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The biennial flight review can be a veritable cause of trepidation for many pilots. This is particularly the case for those pilots who haven’t flown in a while and who might be a tad bit rusty with respect to both their knowledge and with respect to their practical experience in the cockpit. If this describes you, and you feel that you could use a bit of a refresher going into your upcoming biennial flight review, then you should know that with a bit of preparation, you will find that regardless of the outcome, you will come out of it a better pilot.
Failing a biennial flight review is inevitable if you fail to demonstrate to your instructor that you are able to competently and safely operate the aircraft as pilot in command in all phases of flight, and if you are unable to demonstrate a proper command of FAA-mandated aeronautical knowledge.
Adopting a growth-mindset is integral to setting yourself up for success during your biennial flight review (BFR). For those who fly frequently, the BFR may be a cakewalk. However, for those who fly once in a blue moon, or who haven’t flown for a long period of time, it can be a daunting challenge. Proper planning and preparation, coupled with showing up to your BFR relaxed and with a positive attitude, are all the key dispositions that comprise the powerful launchpad that will put you on a trajectory toward becoming a better, more competent, more confident, and more proficient pilot.
Who needs a biennial flight review?
There is a proverb in aviation lore that someone once said, that your private pilot license is a “license to learn”. While it is not known who coined this phrase, this couldn’t be more true.
Learning never stops. Just because you earn your wings as a pilot does not mean that you know all there is to know about aviation. You learn by doing. You learn by experience. You learn with each and every takeoff and each and every landing.
Think of the BFR as a form of “continuing education”. It is an opportunity to work one-on-one with a flight instructor to review and refresh your knowledge of everything you need to know in order to continue to fly safely. It is also an opportunity to build upon everything you already know, in order to help position you to become an even better and safer pilot.
That is why the FAA has made the BFR a requirement for all pilots. Whether you are a novice, low-time private pilot, a general aviation enthusiast, an instrument pilot, a commercial pilot, or an airline captain, all pilots must meet the requirements for a BFR once in every 24 calendar months.
How do you pass a biennial flight review?
The BFR itself is essentially a two-hour minimum commitment, although it represents the sum total of your entire aviation experience leading up to the actual BFR itself.
- One hour is a one-on-one classroom based dialogue with your flight instructor.
- The second hour is an instructional flight. While you are legally allowed to log this flight in your logbook as PIC (pilot-in-command), your instructor must also endorse the flight, which you must also log as a dual-instruction hour.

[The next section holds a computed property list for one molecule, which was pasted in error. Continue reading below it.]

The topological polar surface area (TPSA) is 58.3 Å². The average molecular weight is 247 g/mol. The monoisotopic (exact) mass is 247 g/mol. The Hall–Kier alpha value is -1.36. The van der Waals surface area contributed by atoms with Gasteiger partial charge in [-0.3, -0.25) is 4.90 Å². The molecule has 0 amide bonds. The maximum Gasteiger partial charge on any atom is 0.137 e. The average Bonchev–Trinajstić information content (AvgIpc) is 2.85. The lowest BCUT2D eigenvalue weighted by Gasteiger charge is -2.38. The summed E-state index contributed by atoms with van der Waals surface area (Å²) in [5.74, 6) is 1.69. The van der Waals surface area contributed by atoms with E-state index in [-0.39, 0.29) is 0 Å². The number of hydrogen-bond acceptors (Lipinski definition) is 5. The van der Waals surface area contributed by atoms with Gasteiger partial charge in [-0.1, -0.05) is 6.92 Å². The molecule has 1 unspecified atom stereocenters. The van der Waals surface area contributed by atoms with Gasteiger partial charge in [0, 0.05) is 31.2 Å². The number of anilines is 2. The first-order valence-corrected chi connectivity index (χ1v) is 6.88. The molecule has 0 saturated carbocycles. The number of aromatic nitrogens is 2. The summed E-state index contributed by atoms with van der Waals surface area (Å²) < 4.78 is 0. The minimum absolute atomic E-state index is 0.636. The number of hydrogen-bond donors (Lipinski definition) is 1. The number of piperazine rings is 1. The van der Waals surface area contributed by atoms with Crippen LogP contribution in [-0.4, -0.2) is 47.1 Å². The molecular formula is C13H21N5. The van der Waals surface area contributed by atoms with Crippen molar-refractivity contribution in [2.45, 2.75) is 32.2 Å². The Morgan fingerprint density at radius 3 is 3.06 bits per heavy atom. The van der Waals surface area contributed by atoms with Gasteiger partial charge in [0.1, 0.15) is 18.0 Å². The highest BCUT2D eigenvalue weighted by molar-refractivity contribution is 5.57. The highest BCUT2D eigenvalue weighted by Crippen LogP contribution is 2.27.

It is entirely possible that you could go over one hour, for each phase of the BFR. But one hour for ground-based instruction and one hour for flight instruction are the minimum requirements.
Putting it succinctly, passing the BFR simply means that you were able to satisfactorily complete both portions of the session:
- For the ground-based session, you were able to answer the questions put forth by the instructor, or be able to comprehend and grasp any remedial topics that you needed a refresher on.
- For the flight session, you were able to satisfactorily perform all maneuvers your flight instructor prompted you to perform, such as takeoffs, steep turns, slow flight, stalls, simulated emergencies, navigation, communications, and of course landing.
It is essentially akin to a checkride, but not necessarily as rigid.
How do you fail a biennial flight review?
You would fail a biennial flight review if you are unable to instill confidence in your instructor that you have a good command of the Federal Aviation Regulations (FARs), are unable to exercise sound judgment when it comes to aeronautical decision making, or if you are unable to safely operate an aircraft and complete all requested maneuvers reasonably within the Practical Test Standards (PTS).
Some would argue that the biennial flight review isn’t a “pass or fail” test. And they would be right. It is not on par with a “checkride” in the sense that you aren’t vying to acquire a new license or a new privilege.
As the name implies, a biennial flight review is intended to be just that: a review. It is intended to be an opportunity for pilots to review their knowledge and brush up on their skills. Considering that public safety is on the forefront of the Federal Aviation Administration’s (FAA) priorities, it is befitting that this agency has made it mandatory for all pilots to undergo this flight review, once in every 24 months. This is to prevent your aviation skills from getting rusty.
Having said that, although it is billed as a “review”, it is in fact, possible for you to fail it, if you fail to perform at the level of competence that, let’s say you might have had on the day of your private pilot checkride.
What happens if you fail a biennial flight review?
A common misconception that some pilots may have is that failing a biennial flight review equates to the temporary suspension of your pilot’s license. What is true is that if you fail to successfully earn your flight instructor’s endorsement for the satisfactory completion of a BFR in time for the 24 calendar-month expiration, you will no longer be allowed to fly solo in an aircraft or as pilot-in-command as the sole manipulator of the controls.
You will however, still be allowed to fly, as long as you have another pilot whose own BFR is in good standing. In this case, it would be a dual flight, wherein you are not the sole manipulator of the controls, and thus not the pilot-in-command.
Your pilot’s license is never suspended or revoked for allowing a BFR to lapses or for failing to pass a BFR. You just have limited use of your pilot license wherein you cannot fly solo or as pilot-in-command.